I woke up next to my husband one week ago today. Side by side felt like home. He wasn’t thrilled about the pillow between us, though grateful his very pregnant bride was able to get some sleep. I was delighted to have such a hunk next to me, and found myself concerned about the level of my morning breath.
It is a rare occasion to roll over and find the love of my life on the other side to share morning conversation and giggles with. He tried to convince me that I have a small snore, and it’s “the cutest.” I don’t snore.
Amidst the laughter were deep drawn stares revealing pain of the realization we had less than twenty-four hours remaining. Back to reality. Separation. Restrictions. Longing. Hadn’t we just walked in these doors of privacy?
We did our best to hide the pain and flow with joy, but we knew this departure was going to be our hardest yet. With three weeks left in pregnancy, it was our last FRP (Family Reunion Program, known to the majority as “conjugal visits”) until the state approves the addition of our daughter, Sophia, to our application.
Sophia must visit three times before she becomes eligible to spend alone time with her father. Once met, Jacob will send our application to Albany. The last application to Albany was returned after more than half a year.
My husband has fulfilled more than half of his minimum sentence. More than eleven years of incarceration for a decision one of his associates made. Yes, my husband made bad choices. My husband carries a responsibility in the full scheme of events on that very tragic night, as well as the days to follow, but he was not in control of the choices made by his associate who committed the actual crime.
He was still in his teens when this crime was committed. The state condemned him to twenty-two years to life in prison.
In eleven years Jacob has maintained a sobriety from drugs and alcohol, which are by no means hard to come by. He has remained “ticket” and fight free in the extreme hostile setting that is prison. Not a single record of offense. He has been extremely pursuant of transformation and rehabilitation, taking part in as many programs as possible. He’s continued his education while maintaining a perfect average every semester; speaking at commencement. He taught others, led peace initiatives approved by faculty and staff, facilitated and encouraged at risk youth, participated in a documentary, all while maintaining a healthy and supportive family unit, and most importantly growing in faith.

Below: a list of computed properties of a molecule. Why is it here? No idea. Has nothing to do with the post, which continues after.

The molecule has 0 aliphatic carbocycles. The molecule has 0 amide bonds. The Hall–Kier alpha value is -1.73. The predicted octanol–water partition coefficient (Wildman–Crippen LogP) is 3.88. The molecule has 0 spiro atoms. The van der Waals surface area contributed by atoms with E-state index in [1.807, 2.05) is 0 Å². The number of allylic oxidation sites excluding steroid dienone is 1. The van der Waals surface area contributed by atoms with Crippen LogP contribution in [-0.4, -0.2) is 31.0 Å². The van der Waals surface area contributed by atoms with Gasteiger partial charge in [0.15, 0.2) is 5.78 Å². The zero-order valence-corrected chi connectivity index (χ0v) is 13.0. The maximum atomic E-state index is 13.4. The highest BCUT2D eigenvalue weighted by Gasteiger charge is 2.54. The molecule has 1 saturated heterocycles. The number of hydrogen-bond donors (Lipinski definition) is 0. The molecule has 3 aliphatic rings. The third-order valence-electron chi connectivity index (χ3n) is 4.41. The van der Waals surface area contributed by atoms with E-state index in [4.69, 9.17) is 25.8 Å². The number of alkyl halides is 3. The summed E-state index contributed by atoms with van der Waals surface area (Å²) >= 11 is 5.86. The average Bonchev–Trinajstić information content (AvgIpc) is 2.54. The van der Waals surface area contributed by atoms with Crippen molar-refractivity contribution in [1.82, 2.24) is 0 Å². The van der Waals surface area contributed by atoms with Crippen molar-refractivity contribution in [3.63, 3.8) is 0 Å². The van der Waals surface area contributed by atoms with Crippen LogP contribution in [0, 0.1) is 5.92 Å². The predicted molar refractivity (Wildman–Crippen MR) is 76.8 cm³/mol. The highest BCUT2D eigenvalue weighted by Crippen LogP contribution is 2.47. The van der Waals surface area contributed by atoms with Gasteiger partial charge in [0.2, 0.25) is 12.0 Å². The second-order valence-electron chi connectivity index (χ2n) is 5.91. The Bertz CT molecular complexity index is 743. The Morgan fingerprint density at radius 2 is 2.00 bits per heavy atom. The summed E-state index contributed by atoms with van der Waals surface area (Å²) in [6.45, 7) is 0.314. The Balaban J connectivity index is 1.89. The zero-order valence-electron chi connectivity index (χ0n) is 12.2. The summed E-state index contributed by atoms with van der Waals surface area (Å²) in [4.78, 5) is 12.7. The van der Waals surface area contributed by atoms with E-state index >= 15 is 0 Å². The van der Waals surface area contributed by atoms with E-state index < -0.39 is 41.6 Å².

Jacob was once a troubled child. He went to prison as one. He is no longer that child, but a man, a good man having a child of his own.
The days since our FRP have been painfully frustrating. Jacob is ready and desperate to come home and provide for and protect his family. According to New York State’s own standards, he is eligible.
But we wait.
That’s the painful part we want others to see and have compassion for.
We are about to bring the most glorious gift God has given us into this world. We will experience it physically separated, yet united in deep love. We will have our own struggles in these beautifully blessed days ahead. We are overjoyed and focused. We know that in the end, we have one another and God.
We wait. We hope. We pray. We act. We walk in faith.
We know God has a plan and a purpose. We pray our story will be used to glorify God and promote reformation to a corrupt system entrusted to carry out justice and correction. We pray that those who have earned and demonstrated their ability to lead productive lives be granted their freedom in a timely manner. We pray that society can rise above and say let’s have compassion, let’s work together for the betterment of humankind. Let’s try love instead of hate. Let’s forgive rather than harshly abuse families with unproductive punishment of the masses.
One body may be locked behind the walls, but each of those bodies is connected to another. There is a chain of human hurt and imprisonment.
I am thankful to have a husband strong in the Lord and the power of His might. Our marriage would be impossible to manuever otherwise.
We are able to focus on God and the blessings he overflows our cup with.
We hope in Him.
We hope for reformation of a failing system.
We hope in our future.
“The Lord is my portion,” says my soul, “Therefore I (we, who are one) hope in Him!” The Lord is good to those who wait for Him, to the soul(s) who seeks Him. Lamentations 3:24, 25